Macron humiliated as Belgium refuses to back him in fishing war – ‘Not our fight!’

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The French President’s calls to instigate sanctions were reportedly shot down by Belgian prime minister Alexander De Croo and his foreign minister Sophie Wilmes. One insider said bluntly: “This is not our fight.”

It comes after Clement Beaune, the French Europe minister, was sent to Brussels earlier this week to meet with Maros Sefcovic, vice president of the European Commission.

Earlier on Wednesday, the EU gave the UK a deadline of December 10 to resolve the dispute.

He said the two “discussed the application of the [UK-EU] agreement, in particular the issue of the licenses of fish.”

In addition, he stated: “European unity, full respect for our agreements, relentless defence of our fishermen.”

But according to the Mail, Mr Beaune and the French prime minister Jean Castex were shut down by counterparts in Belgium.

Sources told the newspaper that the Belgian prime minister and Ms Wilmes had shut down Mr Macron’s pleas for sanctions against the UK.

Officials supposedly said that the French were told the matter was bi-lateral, and that Belgium would be staying clear of the issue.

A source told the Mail: “There is little appetite for a trade war over this.

“This is not our fight. We still want to resolve the outstanding issues through dialogue with the UK.”

The revelations come amid EU-mediated talks over what France perceives as a lack of access to UK waters following Brexit.

France has repeatedly complained that the UK and Jersey were not granting as many licenses as French fishermen were applying for.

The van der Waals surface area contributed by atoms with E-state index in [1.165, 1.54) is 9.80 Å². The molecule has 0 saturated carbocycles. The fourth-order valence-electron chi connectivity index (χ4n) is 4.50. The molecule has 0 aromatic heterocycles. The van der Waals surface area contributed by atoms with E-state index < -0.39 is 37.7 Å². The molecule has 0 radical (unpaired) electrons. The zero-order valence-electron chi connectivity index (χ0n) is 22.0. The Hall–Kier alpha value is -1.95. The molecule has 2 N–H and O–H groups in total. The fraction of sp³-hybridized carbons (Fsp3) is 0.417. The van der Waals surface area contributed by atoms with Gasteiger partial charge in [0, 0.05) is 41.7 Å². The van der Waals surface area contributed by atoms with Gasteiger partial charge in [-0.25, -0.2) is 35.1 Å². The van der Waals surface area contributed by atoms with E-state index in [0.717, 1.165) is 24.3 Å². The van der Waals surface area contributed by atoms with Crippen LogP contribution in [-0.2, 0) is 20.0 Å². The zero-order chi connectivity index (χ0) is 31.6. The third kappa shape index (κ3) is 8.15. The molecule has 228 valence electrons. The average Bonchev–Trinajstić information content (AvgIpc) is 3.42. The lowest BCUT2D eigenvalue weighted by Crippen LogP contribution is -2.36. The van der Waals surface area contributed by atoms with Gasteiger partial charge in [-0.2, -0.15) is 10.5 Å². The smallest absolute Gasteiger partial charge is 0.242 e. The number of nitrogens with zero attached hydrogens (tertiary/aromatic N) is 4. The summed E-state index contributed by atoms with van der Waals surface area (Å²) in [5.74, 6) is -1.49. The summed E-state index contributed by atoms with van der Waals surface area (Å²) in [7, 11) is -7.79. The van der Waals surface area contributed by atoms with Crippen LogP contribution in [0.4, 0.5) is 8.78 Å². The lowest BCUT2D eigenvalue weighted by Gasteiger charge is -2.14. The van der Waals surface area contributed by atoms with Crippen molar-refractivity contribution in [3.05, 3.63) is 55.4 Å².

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France had previously said it could stop UK boats landing in its ports, but backed down and returned to the negotiating table after the UK Government threatened to start “rigorous” checks.

Speaking to the French senate today, Clement Beaune, France’s Europe minister said it would continue dialogue for a few days before measures would be taken.

He said: “If dialogue doesn’t bear fruit with the United Kingdom, we will defend our interests.

“Our objective remains the same: to ensure the agreement we signed is respected, to defend our fishers.”

The ongoing row with the UK is being seen by many in Europe as an attempt by Mr Macron’s administration to garner domestic support and fend off political opponents in the run up to next April’s presidential election.

The ongoing row with the UK is being seen by many in Europe as an attempt by Mr Macron’s administration to garner domestic support and fend off political opponents in the run up to next April’s presidential election.

One senior EU diplomat said: “It is quite clear that France is trying to use this dispute for domestic political purposes.”

Another EU source told the Mail most governments within the economic bloc wanted to avoid being dragged into the spat.

However, French politicians have sought desperately to make the issue a Europe-wide one.

In a recently-leaked letter to European Commission president Ursula von der Leyen, Mr Castex told the EU to use “levers at its disposal” to “make clear that compliance with the commitments entered into is non-negotiable and that leaving the Union is more damaging than remaining in it”.

The letter added: “The uncooperative attitude of the United Kingdom today risks not only causing great harm to fishermen, mainly French, but also for the [European] union, in that it sets a precedent for the future and challenges our credibility and our ability to assert our rights with regard to international commitments signed by the union.”

He urged Ms von der Leyen to consider “customs duties on certain fishery products” as punishment.

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